Washington House & Senate Passed Different Versions of SB 5131

Written by Ammon J. Ford, Attorney at Gleam Law, PLLC.

The Washington State Legislature had over two dozen bills related to Cannabis to consider this legislative season. Most of them are dead. At least one,  SB 5131, passed both the Washington State House of Representatives and Senate yesterday. It passed the Senate by a unanimous vote on March 7th, and the Senate on April 11, 74 yeas to 24 nays.

The two versions passed by each house, however, are different. Before it becomes law SB 5131 still must go through concurrence, which could take several months to complete, and be signed by Governor Inslee.

In concurrence, the two houses must debate and negotiate the changes made to the bill after it passed the Senate. They must agree on one draft of the bill for it to continue. If they cannot agree on which changes to keep and which to abandon then they will likely form a Conference Committee made up of both senators and representatives. The committee will discuss the changes and reconcile the two versions. If even the committee cannot find consensus then the bill will not become law.

Presuming that the House and Senate are able to resolve the differences, the final barrier to becoming law is up to the governor. Once the bill is sent to the governor he may sign it into law, veto it, or veto part of it. When asked for comment, Governor Inslee’s office declined to take any official position on the bill, but also did not give any indication that a veto is likely. If you would like to express your support or opposition to any part of the bill you can contact Governor Inslee’s office directly.

The concurrence process may result in significant changes to SB 5131, but, as it stands, the following changes to Washington Cannabis law appear likely:

Advertising Changes:

  • Outdoor billboard advertisements may only be used by retail establishments and may only display the retailer’s name, nature of the business, and provide directions to the retailer’s location.
  • Other than retail billboards, most outdoor advertisements are banned.
  • Reinstates limitations on the size and number of signs attached to retail building facades–retailers will be allowed only two signs no larger than 1,600 sq. in.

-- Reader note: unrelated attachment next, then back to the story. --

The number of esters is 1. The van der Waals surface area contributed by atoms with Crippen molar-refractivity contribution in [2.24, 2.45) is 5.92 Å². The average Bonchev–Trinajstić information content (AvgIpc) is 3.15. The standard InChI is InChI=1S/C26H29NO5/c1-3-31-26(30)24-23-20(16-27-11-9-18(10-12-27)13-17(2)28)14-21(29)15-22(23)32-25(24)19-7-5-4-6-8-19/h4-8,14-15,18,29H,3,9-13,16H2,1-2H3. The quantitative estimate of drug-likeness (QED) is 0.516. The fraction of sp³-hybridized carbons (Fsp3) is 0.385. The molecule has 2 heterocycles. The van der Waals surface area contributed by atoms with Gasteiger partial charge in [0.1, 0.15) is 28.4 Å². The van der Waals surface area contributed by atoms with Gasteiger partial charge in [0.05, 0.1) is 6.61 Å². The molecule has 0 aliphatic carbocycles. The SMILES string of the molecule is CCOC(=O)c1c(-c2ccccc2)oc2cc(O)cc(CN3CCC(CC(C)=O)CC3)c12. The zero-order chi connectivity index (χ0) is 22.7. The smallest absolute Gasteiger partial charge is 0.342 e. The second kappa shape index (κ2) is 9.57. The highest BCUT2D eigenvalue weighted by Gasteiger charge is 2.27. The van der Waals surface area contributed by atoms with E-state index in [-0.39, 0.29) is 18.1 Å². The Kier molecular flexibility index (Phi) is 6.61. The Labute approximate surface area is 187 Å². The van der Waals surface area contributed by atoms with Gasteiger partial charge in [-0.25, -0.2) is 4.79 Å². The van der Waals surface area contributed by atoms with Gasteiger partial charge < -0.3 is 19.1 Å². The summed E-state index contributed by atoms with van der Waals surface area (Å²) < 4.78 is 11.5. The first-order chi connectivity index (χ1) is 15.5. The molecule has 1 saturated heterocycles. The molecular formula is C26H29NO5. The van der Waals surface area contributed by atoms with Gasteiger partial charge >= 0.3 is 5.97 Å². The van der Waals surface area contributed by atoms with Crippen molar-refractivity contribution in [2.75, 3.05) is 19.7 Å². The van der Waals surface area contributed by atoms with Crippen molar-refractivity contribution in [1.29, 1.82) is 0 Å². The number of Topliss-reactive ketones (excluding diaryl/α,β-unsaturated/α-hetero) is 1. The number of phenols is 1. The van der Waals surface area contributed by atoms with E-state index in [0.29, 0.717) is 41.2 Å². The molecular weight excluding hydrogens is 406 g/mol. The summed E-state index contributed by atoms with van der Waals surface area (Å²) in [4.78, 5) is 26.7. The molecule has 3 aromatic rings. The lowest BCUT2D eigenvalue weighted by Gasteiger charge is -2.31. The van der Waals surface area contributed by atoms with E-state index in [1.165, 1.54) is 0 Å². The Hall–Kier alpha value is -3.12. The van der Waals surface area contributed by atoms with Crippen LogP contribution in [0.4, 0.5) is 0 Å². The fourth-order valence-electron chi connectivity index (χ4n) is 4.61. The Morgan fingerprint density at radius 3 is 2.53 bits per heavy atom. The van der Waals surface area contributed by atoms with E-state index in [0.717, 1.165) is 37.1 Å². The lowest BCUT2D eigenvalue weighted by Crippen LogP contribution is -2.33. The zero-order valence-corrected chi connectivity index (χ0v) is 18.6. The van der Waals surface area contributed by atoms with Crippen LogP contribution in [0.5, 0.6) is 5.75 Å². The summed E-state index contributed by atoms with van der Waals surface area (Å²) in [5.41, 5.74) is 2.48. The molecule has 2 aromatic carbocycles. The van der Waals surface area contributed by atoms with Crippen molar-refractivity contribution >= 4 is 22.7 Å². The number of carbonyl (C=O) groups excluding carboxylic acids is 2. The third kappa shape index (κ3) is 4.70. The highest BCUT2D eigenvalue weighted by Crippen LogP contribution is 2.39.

• Prohibits outdoor advertisements utilizing human or human-like mechanisms, including sign twirlers, people wearing sandwich board signs, mascots, or people dressed in costume.
  • Advertising targeted to youth by use of objects or characters that are appealing to children are prohibited.
  • Print advertisements must include a disclaimer that cannabis may only be purchased by people 21 years old or older.
  • No licensee may target advertisements to those outside of the state.
  • Grants the WSLCB authority to regulate any outdoor advertising of licensees.
  • Allows local governments to enact outdoor advertising regulations that are more restrictive than state law.
  • Authorizes cannabis businesses to enter into licensing agreements related to trademarks, trade names, trade secrets, technology, or other proprietary information.
  • Marijuana regulations adopted by the WSLCB must be at least as restrictive as those applied to tobacco products.

Medical Marijuana:

  • Authorizes licensed producers to sell immature plants, clones, and seeds to medical marijuana patients, cooperatives and researchers.
  • Allows adult individuals to share limited quantities of marijuana products with other adults, provided that the sharing is purely a noncommercial gift with no expectation of payment in any form.

Licensing Changes:

  • Requires the WSLCB to give tribes and port authorities the same legal notices and rights given to towns, cities, and counties in relation to pending and issued licenses.
  • Prohibits the WSLCB to issue licenses for licensees located in Indian country without the prior concent of the federally recognized tribe associated with that location.
  • Eliminates the competitive, merit-based application process for retail licenses
  • Increases the number of retail licenses that can be held from three to five total.
  • Revokes a retail license for any licensee that fails to open a retail store within a specified window after the license issued.
  • Requires the LCB to review and report demographic data of licensees regarding race, ethnicity, and gender.
  • Exempts specific types of cannabis-related information from disclosure under the Public Records Act, such as trade secrets, technology, and proprietary information.

Product Regulation Changes:

  • Creates a regulatory and licensing system for producing and processing marijuana-infused edibles, administered by the Washington State Department of Agriculture (WSDA)
  • Creates a voluntary program for the certification and regulation of organic cannabis products, administered by the WSDA.

Check back to this page regularly for updates on legislative developments of SB 5131 and other cannabis legislation.